There is evidence this has already fed through to spending and to household confidence. Real household consumption too rose at its fastest pace for seven years during the course of 2014. And this occurred despite a marked decline in survey measures of households’ near-term inflation expectations (Chart 9) – little evidence here that weaker inflation expectations delay or depress consumer spending.
In truth, I don’t think we should be terribly surprised by this. Theory says households will raise consumption one-for-one with any increase in the level of real income deemed to be permanent. In practice people may take time to react to real income shocks; it’s also possible they expect some of the recent declines in energy prices to be reversed10
. But, in the data, there’s no correlation between household saving rates and changes in real energy prices, either here or elsewhere in the OECD11
. This suggests their effects on income are in general matched by equivalent shifts in real spending. Note that the UK is not the only place where consumer confidence has risen in recent months (Chart 10).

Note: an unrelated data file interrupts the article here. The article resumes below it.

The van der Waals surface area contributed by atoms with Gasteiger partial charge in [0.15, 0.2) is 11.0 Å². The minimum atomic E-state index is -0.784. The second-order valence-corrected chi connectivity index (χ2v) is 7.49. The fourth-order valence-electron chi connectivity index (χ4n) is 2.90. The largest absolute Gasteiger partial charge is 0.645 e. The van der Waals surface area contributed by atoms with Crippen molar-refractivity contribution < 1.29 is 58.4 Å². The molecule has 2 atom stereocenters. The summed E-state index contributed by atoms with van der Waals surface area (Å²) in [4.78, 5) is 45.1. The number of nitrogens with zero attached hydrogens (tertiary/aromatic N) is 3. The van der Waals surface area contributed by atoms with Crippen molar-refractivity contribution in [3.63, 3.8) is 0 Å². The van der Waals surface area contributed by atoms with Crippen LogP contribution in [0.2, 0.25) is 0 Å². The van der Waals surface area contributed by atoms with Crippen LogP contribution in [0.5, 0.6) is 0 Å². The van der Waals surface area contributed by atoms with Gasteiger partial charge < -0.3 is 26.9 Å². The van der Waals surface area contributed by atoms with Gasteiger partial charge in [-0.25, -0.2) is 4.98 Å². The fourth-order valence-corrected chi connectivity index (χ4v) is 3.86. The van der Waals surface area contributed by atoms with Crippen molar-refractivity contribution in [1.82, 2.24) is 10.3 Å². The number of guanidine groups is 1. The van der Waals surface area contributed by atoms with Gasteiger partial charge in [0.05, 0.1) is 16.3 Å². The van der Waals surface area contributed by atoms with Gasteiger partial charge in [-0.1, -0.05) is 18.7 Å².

Nor is it unusual to see stronger demand at a time when these survey measures of household inflation expectations are falling. Typically, these near-term expectations surveys track actual inflation12
. And quite a bit of the high-frequency variation in the CPI arises from things that don’t directly affect nominal pay – taxes and import prices, for example – but do affect its real value. When taxes or import prices go down, real incomes rise (and vice-versa). This produces a negative near-term correlation between inflation and real income growth; controlling for nominal pay, there is also a clear negative correlation between surveyed inflation expectations and household optimism (Chart 11).